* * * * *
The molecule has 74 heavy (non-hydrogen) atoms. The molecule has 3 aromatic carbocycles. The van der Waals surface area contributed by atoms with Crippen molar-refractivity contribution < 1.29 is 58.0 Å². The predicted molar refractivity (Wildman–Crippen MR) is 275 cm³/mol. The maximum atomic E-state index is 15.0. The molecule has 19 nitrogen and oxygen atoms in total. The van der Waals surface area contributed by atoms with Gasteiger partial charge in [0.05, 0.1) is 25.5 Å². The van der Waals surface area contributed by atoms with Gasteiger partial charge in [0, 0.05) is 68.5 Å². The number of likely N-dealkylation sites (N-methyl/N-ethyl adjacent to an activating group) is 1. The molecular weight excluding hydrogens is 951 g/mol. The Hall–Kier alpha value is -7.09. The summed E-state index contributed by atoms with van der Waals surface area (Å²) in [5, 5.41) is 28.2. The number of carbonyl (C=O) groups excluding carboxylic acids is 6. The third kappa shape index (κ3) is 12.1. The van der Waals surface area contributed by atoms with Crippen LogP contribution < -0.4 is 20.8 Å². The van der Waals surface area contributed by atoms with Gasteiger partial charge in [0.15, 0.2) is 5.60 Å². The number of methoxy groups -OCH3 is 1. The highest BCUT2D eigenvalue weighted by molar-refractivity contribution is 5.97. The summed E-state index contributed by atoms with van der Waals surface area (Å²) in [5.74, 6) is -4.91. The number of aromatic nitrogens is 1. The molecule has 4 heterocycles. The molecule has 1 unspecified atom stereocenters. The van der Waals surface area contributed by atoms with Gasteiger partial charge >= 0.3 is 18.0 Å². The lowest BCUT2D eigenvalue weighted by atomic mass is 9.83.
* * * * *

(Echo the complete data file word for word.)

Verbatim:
The molecule has 74 heavy (non-hydrogen) atoms. The molecule has 3 aromatic carbocycles. The van der Waals surface area contributed by atoms with Crippen molar-refractivity contribution < 1.29 is 58.0 Å². The predicted molar refractivity (Wildman–Crippen MR) is 275 cm³/mol. The maximum atomic E-state index is 15.0. The molecule has 19 nitrogen and oxygen atoms in total. The van der Waals surface area contributed by atoms with Gasteiger partial charge in [0.05, 0.1) is 25.5 Å². The van der Waals surface area contributed by atoms with Gasteiger partial charge in [0, 0.05) is 68.5 Å². The number of likely N-dealkylation sites (N-methyl/N-ethyl adjacent to an activating group) is 1. The molecular weight excluding hydrogens is 951 g/mol. The Hall–Kier alpha value is -7.09. The summed E-state index contributed by atoms with van der Waals surface area (Å²) in [5, 5.41) is 28.2. The number of carbonyl (C=O) groups excluding carboxylic acids is 6. The third kappa shape index (κ3) is 12.1. The van der Waals surface area contributed by atoms with Crippen LogP contribution < -0.4 is 20.8 Å². The van der Waals surface area contributed by atoms with Gasteiger partial charge in [0.15, 0.2) is 5.60 Å². The number of methoxy groups -OCH3 is 1. The highest BCUT2D eigenvalue weighted by molar-refractivity contribution is 5.97. The summed E-state index contributed by atoms with van der Waals surface area (Å²) in [5.74, 6) is -4.91. The number of aromatic nitrogens is 1. The molecule has 4 heterocycles. The molecule has 1 unspecified atom stereocenters. The van der Waals surface area contributed by atoms with Gasteiger partial charge >= 0.3 is 18.0 Å². The lowest BCUT2D eigenvalue weighted by atomic mass is 9.83.